Andy Walker is the lovable funny man in Lab Rats and other butterscotch.com shows. He's also the original Executive Producer and General Manager of butterscotch.com and the brains behind the operation. This just goes to show that he's multi-faceted. Andy is a highly respected technology journalist whose columns have run in major outlets across Canada and the US. He has lent his expertise and wit to four books including Windows Vista Help Desk (Que Publishing) and You Call This the Future? (Chicago Review Press). A former host of Call for Help with Leo Laporte, Andy brought his affable character and expertise to the show and fans fell in love. Not content to just help readers and viewers get the most out the technology they use, he started the charitable organization Little Geeks to provide working computers to underprivileged families in Canada to ensure they don't find themselves on the wrong side of the digital divide.
Sean Carruthers accidentally found himself in the world of tech journalism in 1997 after years of selling CDs to underage prairie gangsters. Sean Carruthers has been writing, podcasting and broadcasting about technology for over a decade. Sean joins butterscotch hot on the heels of a gig as Content Producer on the G4TechTV program The Lab With Leo Laporte. Previous to that he's worked on the Canadian production of the TV show Call For Help, served as the Test Lab Editor for The Computer Paper / HUB: Digital Living magazine, and launched the successful tech podcast Lab Rats. His writing has been featured in The Globe and Mail, the Village Voice, allmusic.com, and other technology and music publications. Sean was a Senior Producer at butterscotch.com.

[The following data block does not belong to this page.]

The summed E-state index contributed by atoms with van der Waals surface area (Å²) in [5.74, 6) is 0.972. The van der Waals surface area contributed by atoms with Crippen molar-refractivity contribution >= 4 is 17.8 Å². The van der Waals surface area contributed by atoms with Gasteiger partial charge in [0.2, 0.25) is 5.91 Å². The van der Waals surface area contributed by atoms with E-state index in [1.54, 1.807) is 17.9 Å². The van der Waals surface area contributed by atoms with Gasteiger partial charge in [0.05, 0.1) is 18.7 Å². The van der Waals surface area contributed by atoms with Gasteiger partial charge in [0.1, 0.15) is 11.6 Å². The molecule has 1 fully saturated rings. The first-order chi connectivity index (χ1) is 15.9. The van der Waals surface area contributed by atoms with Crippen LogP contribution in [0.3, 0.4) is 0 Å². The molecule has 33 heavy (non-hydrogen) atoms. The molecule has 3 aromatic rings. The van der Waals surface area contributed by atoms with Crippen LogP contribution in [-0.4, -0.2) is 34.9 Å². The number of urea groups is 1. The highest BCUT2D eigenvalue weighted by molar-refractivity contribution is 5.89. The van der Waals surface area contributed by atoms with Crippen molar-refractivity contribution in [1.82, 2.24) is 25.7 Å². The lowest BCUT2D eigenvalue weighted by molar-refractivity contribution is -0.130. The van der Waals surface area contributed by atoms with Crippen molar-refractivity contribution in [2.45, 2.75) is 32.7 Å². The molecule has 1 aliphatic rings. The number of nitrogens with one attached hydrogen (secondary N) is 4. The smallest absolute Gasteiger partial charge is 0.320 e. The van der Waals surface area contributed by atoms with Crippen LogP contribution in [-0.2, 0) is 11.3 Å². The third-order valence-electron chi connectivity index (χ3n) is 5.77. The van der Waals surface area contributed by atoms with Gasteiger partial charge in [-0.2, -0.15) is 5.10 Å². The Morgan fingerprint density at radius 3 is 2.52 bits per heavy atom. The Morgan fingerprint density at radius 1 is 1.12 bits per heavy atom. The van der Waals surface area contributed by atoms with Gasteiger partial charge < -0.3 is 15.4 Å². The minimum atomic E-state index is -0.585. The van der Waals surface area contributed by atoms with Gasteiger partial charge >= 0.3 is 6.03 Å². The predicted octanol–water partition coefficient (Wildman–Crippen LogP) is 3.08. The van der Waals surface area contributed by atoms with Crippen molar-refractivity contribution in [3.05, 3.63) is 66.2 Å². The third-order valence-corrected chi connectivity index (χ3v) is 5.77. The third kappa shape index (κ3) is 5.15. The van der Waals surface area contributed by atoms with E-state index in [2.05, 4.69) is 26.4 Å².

A grizzled veteran of the web, Greg Weir has been working online for more than 25 years. Starting out with a successful online bulletin board system (BBS -- kids, ask your parents) in the Decade of Decadence, the 1980s. He has even owned his own computer retail store in Toronto; how's that for geek cred? As Webmaster for Canada's largest independent internet service provider (ISP), Internet Direct, Greg was among the valuable acquisitions when the company gained Tucows. Greg was the Director of the Content Division of Tucows, sits on the Board of Directors for the Association of Shareware Professionals and is the tried-and-true Director of Technology at butterscotch.com.
Molly McDonald, aka DemoGirl, has been creating screencasts of web applications since April 2006. She believes that seeing how something works is much more effective than reading how something works and wants to help "your mom" understand how to use hip, new web technology. Molly is editor-in-chief of DemoGirl.com where she reviews new web applications in the form of screencasts. She has recorded hundreds of screencast demos of web applications that she hopes will make peoples' lives a bit easier and more fun.
Cheryl's roots in technology can be traced back a generation; her father worked in the industry in the 1960s through the 1990s. As the only student in her Grade 7 class handing in book reports printed on a dot matrix printer, she was ahead of her time. Cheryl took a sabbatical from the industry to focus on a hands on career in healthcare and after her long, meandering journey has once again landed her smack dab in the middle of the family business. Cheryl is excited to be involved in the industry that lends so much to the story lines of some of the greatest science fiction ever written.